When the WPF application has initialised and is ready to display its main window, the splash screen needs to be dismissed. The easiest way to accomplish this is by having a named event that the native application creates and the WPF application sets.
Firstly, we’ll create the named event that will dismiss the splash screen. This also has the beneficial side effect that we can prevent more than one splash screen application from running at once. (Note that the WPF application will also need to ensure that only one instance runs at a time, if that is desired. On the other hand, if you want to be able to launch multiple instances of the splash screen and WPF applications at once, each will need to have a unique event.)
Once we know it’s safe to continue running, we can use the code shown in Parts I-III to display the splash screen and launch the WPF application, then wait for the “close splash screen” event to be set or the WPF application to exit; once either of these events happens, it’s time to dismiss the splash screen.
The PumpMsgWaitForMultipleObjects method has not yet been defined. It’s similar (in API) to the Win32 WaitForMultipleObjects function, but it also dispatches window messages as they arrive. Since we have created a window on this thread, running a message pump is essential. We use MsgWaitForMultipleObjects to wait for either of two HANDLEs while also being woken up when a window message arrives. (Note that this implementation is more generic than is necessary in this example: the timeout is always INFINITE, and there’s no outer message loop that would need to reprocess the WM_QUIT message.)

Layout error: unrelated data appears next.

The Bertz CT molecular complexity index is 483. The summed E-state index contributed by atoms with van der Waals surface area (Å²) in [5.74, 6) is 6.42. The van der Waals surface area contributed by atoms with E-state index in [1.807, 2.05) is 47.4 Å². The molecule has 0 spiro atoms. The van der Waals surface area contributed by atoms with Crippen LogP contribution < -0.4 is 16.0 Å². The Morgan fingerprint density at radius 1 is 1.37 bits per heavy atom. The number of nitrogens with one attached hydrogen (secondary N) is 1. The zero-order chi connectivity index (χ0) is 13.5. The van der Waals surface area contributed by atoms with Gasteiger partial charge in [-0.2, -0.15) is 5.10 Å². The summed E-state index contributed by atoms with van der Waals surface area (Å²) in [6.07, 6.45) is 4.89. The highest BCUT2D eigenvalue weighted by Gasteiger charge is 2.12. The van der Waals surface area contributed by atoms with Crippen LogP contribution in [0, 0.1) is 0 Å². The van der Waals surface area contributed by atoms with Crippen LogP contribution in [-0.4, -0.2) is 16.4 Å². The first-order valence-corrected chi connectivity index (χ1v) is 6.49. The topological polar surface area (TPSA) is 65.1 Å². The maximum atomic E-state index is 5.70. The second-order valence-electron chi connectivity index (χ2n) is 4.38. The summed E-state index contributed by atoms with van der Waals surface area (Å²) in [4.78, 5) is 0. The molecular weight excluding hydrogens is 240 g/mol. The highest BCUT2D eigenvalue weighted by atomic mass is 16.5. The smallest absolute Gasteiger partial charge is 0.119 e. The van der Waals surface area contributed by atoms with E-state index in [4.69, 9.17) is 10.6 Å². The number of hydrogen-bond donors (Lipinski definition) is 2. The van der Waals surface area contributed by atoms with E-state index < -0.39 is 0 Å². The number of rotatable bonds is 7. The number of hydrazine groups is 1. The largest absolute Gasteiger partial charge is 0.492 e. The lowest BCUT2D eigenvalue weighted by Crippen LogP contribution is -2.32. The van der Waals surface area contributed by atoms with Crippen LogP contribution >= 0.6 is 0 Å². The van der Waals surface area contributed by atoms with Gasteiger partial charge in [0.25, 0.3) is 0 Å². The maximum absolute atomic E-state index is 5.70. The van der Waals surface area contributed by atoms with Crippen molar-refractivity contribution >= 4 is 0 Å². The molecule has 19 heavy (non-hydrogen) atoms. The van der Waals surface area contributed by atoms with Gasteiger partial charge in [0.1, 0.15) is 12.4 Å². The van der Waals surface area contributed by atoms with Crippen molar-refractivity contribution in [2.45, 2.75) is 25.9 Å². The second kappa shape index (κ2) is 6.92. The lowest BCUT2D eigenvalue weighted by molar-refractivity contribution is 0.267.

Lastly, the WPF application needs to signal the splash screen application to close. (Finally, some C# code!)
As long as the same name is used, the event will be shared across the two processes and the splash screen application will exit when the event is set.
On my slow XP computer, the native application displays the splash screen in well under a second, even from a cold start. Sometimes it’s necessary to drop back to native code for small feature areas with strict performance demands. Displaying UI as soon as possible when the application is launched is one of those areas; a few hundred lines of native code can result in a perceived decrease in application startup time and a better experience for the end user.
Posted by Bradley Grainger on October 01, 2008